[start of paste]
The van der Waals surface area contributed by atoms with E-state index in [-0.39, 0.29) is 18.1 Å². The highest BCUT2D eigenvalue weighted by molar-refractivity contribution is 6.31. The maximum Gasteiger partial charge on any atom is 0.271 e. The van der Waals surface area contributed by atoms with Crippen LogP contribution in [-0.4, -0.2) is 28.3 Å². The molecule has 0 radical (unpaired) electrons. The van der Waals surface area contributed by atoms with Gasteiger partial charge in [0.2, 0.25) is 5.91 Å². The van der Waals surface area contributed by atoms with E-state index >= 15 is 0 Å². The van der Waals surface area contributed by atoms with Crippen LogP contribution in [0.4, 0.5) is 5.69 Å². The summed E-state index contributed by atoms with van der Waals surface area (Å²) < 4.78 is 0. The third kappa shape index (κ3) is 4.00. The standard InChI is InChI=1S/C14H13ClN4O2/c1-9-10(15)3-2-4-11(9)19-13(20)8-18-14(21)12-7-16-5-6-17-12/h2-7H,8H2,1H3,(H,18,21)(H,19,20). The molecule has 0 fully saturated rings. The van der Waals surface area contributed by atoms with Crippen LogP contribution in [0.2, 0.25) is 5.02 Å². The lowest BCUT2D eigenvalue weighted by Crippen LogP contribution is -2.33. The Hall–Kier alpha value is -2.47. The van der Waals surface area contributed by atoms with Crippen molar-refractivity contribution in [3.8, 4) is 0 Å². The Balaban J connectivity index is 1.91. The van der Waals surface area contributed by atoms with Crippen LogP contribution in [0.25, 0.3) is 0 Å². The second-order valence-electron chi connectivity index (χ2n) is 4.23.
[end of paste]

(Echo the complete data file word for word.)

The van der Waals surface area contributed by atoms with E-state index in [-0.39, 0.29) is 18.1 Å². The highest BCUT2D eigenvalue weighted by molar-refractivity contribution is 6.31. The maximum Gasteiger partial charge on any atom is 0.271 e. The van der Waals surface area contributed by atoms with Crippen LogP contribution in [-0.4, -0.2) is 28.3 Å². The molecule has 0 radical (unpaired) electrons. The van der Waals surface area contributed by atoms with Gasteiger partial charge in [0.2, 0.25) is 5.91 Å². The van der Waals surface area contributed by atoms with E-state index >= 15 is 0 Å². The van der Waals surface area contributed by atoms with Crippen LogP contribution in [0.4, 0.5) is 5.69 Å². The summed E-state index contributed by atoms with van der Waals surface area (Å²) < 4.78 is 0. The third kappa shape index (κ3) is 4.00. The standard InChI is InChI=1S/C14H13ClN4O2/c1-9-10(15)3-2-4-11(9)19-13(20)8-18-14(21)12-7-16-5-6-17-12/h2-7H,8H2,1H3,(H,18,21)(H,19,20). The molecule has 0 fully saturated rings. The van der Waals surface area contributed by atoms with Crippen LogP contribution in [0.2, 0.25) is 5.02 Å². The lowest BCUT2D eigenvalue weighted by Crippen LogP contribution is -2.33. The Hall–Kier alpha value is -2.47. The van der Waals surface area contributed by atoms with Crippen molar-refractivity contribution in [3.8, 4) is 0 Å². The Balaban J connectivity index is 1.91. The van der Waals surface area contributed by atoms with Crippen LogP contribution in [0.25, 0.3) is 0 Å². The second-order valence-electron chi connectivity index (χ2n) is 4.23.